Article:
Fairly traditional Christians may point to the Fall as an explanation. They say that God created the world perfectly without sin, without death and without suffering, but man turned away from God, and this brought sin into the world. The punishment for sin is death and suffering, so it’s all our fault (as usual in Christianity).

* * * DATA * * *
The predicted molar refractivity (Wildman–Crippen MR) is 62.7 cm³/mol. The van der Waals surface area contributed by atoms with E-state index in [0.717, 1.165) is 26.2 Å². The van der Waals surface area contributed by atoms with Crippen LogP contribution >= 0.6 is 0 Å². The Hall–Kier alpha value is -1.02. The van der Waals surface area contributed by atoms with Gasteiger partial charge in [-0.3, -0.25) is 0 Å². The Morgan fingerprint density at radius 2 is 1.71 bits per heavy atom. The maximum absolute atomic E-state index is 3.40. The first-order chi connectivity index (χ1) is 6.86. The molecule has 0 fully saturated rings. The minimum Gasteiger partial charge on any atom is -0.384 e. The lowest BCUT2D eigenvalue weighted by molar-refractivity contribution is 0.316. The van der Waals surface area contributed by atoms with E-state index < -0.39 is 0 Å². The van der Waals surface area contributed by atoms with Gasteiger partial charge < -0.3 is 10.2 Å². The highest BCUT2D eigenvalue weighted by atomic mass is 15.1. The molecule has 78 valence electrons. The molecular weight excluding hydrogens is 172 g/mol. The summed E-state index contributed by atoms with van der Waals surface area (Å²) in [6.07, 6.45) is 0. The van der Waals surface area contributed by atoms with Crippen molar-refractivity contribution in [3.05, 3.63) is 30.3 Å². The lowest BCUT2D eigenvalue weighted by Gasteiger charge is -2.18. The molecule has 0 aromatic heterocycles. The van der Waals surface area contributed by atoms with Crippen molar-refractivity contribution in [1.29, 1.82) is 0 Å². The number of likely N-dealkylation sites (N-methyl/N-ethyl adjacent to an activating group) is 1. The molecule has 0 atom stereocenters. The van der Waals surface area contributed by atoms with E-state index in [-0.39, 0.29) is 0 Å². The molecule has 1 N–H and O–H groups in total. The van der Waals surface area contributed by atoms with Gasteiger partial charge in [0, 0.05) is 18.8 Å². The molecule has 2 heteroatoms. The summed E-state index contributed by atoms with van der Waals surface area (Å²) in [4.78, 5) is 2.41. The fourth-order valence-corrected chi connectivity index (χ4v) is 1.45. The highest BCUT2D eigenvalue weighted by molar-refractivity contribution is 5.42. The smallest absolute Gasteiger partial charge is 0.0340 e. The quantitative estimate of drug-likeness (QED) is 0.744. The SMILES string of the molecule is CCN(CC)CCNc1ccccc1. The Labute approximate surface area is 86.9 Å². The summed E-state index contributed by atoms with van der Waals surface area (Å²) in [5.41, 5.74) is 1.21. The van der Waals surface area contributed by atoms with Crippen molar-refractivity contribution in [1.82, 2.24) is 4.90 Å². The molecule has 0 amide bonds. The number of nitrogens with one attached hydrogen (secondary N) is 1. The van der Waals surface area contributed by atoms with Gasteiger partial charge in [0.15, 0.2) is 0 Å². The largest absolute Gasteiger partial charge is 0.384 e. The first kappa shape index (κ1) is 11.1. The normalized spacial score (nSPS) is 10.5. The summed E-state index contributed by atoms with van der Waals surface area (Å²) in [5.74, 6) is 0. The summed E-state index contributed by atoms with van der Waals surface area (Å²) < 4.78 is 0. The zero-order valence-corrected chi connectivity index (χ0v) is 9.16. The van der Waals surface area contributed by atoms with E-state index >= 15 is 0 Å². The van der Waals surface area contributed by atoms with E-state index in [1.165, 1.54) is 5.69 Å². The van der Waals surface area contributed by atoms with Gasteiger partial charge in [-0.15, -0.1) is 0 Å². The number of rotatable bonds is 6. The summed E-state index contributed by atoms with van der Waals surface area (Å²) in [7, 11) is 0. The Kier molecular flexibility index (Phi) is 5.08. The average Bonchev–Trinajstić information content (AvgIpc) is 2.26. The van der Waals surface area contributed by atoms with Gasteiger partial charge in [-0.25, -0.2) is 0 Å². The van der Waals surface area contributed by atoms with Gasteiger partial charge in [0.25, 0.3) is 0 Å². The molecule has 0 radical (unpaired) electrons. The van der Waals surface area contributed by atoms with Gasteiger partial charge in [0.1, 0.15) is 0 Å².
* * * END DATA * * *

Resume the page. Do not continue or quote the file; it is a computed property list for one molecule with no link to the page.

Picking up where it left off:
This Fall doesn’t make sense unless you’re a creationist, for a fairly simple reason. If someone uses this as an explanation, all you have to do is ask when the Fall supposedly happened. If they say it happened in the Garden of Eden about 6,000 years ago, you can point to geology and evolution to prove them wrong as usual. But if they’re a theistic evolutionist, it doesn’t fly, because animals were killing each other and eating each other and dying from the word go, there was no time when there was no death, certainly not right the way up until anything resembling humans came around within the last 200,000 years. That’s how natural selection works. When you’re in the middle of a debate it’s quite useful, as Stuart demonstrated once, to ask something like “so when did the Fall happen, before or after the Precambrian?”, because this divides the creationists from the theistic evolutionists. I also used this with a street preacher and he was left saying “erm erm erm” because if he’d said “in the Garden of Eden 6,000 years ago”, then everyone listening would have laughed and walked away.